I'm also waiting ... on the resolution to the latest Desperate Housewives plot twist. Tom Scavo, the at-home dad, is unhappy. It looks like he'll be job hunting in next week's episode. Hard to place a value judgment on it yet -- however it works out, I will remain impressed that never once has Tom been shown to be anything but a capable father.

Friday, January 13, 2006

Late-Night Grab Bag

Greg over at Daddy Types catches a great opportunity for you about-to-become-SAHDs: Queer Eye is looking for new dads to make over. You gotta be expecting this spring and live in the NYC. Looks like the casting call happened a couple of days ago, but I'm curious to see the show. Never has chaos reigned like it did in the low-sleep period of new parenthood. And I don't think there's a damn thing Carson could have done about it.

MSN is apparently running monthly columns from an at-home dad. I noted the last one in December. The latest one is a stirring defense of the at-home dad, though, truth be told, I don't think that we actually need that much of a defense. I can't think of anyone I've met who assumed for a moment that the job isn't demanding.

Jeff of No, Ma'am and the Delaware At-Home Dad Association floated an interesting proposal by me: how about a *regional* at-home dad group? A group of that sort could pool its media savvy, offer mini-conventions and getaways to local dads, create a clearinghouse of experienced advice-dishing dads or organize multi-group outings (imagine a trip to the Philly Zoo, Jeff said, with dozens of SAHDS from four states touring the place). Of course, getting dads together -- even locally -- can be a neat trick, but there's something appealing about seeing connections made between different local groups. Jeff is obviously thinking mid-Atlantic, but I could see this working just as well to tie the active groups in the midwest, California, etc. What do you all think? Interesting? Viable?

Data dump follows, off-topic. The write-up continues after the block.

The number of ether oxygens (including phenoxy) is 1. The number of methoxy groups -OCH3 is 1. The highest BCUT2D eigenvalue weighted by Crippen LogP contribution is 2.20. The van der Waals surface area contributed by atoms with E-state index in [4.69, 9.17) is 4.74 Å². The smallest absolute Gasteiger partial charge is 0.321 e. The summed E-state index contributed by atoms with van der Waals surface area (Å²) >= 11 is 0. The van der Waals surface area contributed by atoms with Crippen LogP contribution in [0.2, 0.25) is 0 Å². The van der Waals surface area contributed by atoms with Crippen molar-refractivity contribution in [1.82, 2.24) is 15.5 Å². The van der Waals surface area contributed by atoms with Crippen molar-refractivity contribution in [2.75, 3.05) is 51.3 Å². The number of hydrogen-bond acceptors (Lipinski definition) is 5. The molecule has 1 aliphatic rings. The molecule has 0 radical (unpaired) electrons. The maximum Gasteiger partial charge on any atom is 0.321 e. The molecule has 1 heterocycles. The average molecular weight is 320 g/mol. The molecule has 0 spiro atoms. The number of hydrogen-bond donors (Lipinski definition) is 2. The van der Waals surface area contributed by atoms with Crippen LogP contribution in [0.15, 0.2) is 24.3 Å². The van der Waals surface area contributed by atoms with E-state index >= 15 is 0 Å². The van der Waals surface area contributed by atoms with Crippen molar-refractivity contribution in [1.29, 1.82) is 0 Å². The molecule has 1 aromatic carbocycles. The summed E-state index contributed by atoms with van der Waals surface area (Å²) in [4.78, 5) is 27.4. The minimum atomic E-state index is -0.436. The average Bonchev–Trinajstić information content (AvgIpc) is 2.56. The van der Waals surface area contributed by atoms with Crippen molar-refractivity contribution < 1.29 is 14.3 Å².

Thursday, January 12, 2006

Fire Up Your Grills

I received an e-mail the other day, filling me in on an interesting project: an at-home dad cookbook. Here are the details:
At-home Dad Resolves to Get Cooking in 2006

Stuart Ungar, Founder of the Louisville At-home Dads (LADs) in Louisville, Ky. is compiling recipies for an At-home Dad cookbook.
The goal of the recipe compilation is to have foods that are not too complex to prepare, but still appeal to kids and parents. "My wife is a strict vegetarian. We keep kosher. And my son is both a picky eater and has serious food allergies. So you can imagine that dinnertime is no walk in the park here," Ungar said.

Ungar has kicked off the project by including his own "Healthy Grilled Cheese." The trick is whole wheat bread, good cheese and a discreet spread of hummus.
So far, Marc Allen, who heads up the Delaware At-home Dad Association (DADA) has also contributed his signature pancake recipe.

Dads interested in submitting recipes can e-mail them to Ungar at: Any additional information on how the dish is received in your
household is also welcome.
Sounds delicious. Just let me know when I place my order.